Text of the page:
Ok, I will go with the assumption it does have ABS and the master cylinder did indeed go dry. When this happens, it has to be bled with a scan tool to activate the ABS motors so it bleeds out the air trapped in it.
There is a workaround that is successful about 75% of the time.
You will need to use jacks and or jackstands to get all 4 wheels off the ground securely. crank engine
and put in gear and accelerate to about 20mph and repeatedly slam on the brakes
. Repeat about 10 times. This normally activates the ABS motors. Now with the engine idling, rebleed the brakes at all the wheels. Test pedal. If good, then good to go.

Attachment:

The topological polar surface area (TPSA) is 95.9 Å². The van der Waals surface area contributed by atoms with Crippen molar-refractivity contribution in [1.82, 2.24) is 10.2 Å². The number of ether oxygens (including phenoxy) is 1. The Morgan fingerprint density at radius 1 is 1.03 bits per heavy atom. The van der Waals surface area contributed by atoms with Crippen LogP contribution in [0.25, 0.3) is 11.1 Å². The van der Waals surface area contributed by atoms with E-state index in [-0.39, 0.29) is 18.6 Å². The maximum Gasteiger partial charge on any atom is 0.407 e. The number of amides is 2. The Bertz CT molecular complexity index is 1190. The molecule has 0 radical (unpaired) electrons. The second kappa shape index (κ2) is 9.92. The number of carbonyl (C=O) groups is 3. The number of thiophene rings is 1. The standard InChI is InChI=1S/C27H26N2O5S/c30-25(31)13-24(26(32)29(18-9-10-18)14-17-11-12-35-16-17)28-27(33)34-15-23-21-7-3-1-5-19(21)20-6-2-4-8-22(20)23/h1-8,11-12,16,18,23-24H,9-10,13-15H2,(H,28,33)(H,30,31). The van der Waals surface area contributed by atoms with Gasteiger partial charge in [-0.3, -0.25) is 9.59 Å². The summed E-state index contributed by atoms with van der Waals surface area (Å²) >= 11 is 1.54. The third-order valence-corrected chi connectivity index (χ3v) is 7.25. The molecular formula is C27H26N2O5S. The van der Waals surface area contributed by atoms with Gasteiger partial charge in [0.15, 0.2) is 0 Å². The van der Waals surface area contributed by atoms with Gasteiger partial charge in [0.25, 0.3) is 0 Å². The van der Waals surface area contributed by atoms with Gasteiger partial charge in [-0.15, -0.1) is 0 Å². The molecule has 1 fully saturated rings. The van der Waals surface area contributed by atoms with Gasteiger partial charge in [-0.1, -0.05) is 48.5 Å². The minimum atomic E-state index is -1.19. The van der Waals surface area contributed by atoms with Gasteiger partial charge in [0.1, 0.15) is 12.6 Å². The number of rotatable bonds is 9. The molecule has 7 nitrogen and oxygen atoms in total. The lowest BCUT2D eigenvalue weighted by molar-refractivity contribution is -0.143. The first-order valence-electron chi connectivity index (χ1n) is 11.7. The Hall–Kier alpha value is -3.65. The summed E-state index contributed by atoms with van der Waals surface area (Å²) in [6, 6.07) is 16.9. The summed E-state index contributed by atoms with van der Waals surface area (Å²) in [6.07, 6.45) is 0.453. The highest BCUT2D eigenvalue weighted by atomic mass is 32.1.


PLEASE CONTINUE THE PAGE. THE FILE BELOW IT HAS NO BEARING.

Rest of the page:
If not, then we need to recheck the work to make sure no hoses are twisted, that pads and calipers and rotors are not cocked at an angle. Repair as needed.
If ok, then will will need to do a brake line clamp test. Use vise grips and lightly clamp each rubber brake hose at the 4 wheels about 1/2 up the rubber brake hoses.
Test the pedal. It should be high and firm. If it still drops to the floor, then air in the ABS system and at this point will REQUIRE scan tool computer bleeding.
If firm, then starting at rear, remove one vise grip at a time and retest pedal. At whichever one you remove the vise grip and pedal drops to the floor, that is your problem area - either defective caliper, pads positioned incorrectly, caliper cocked, or rotor cocked at angle.
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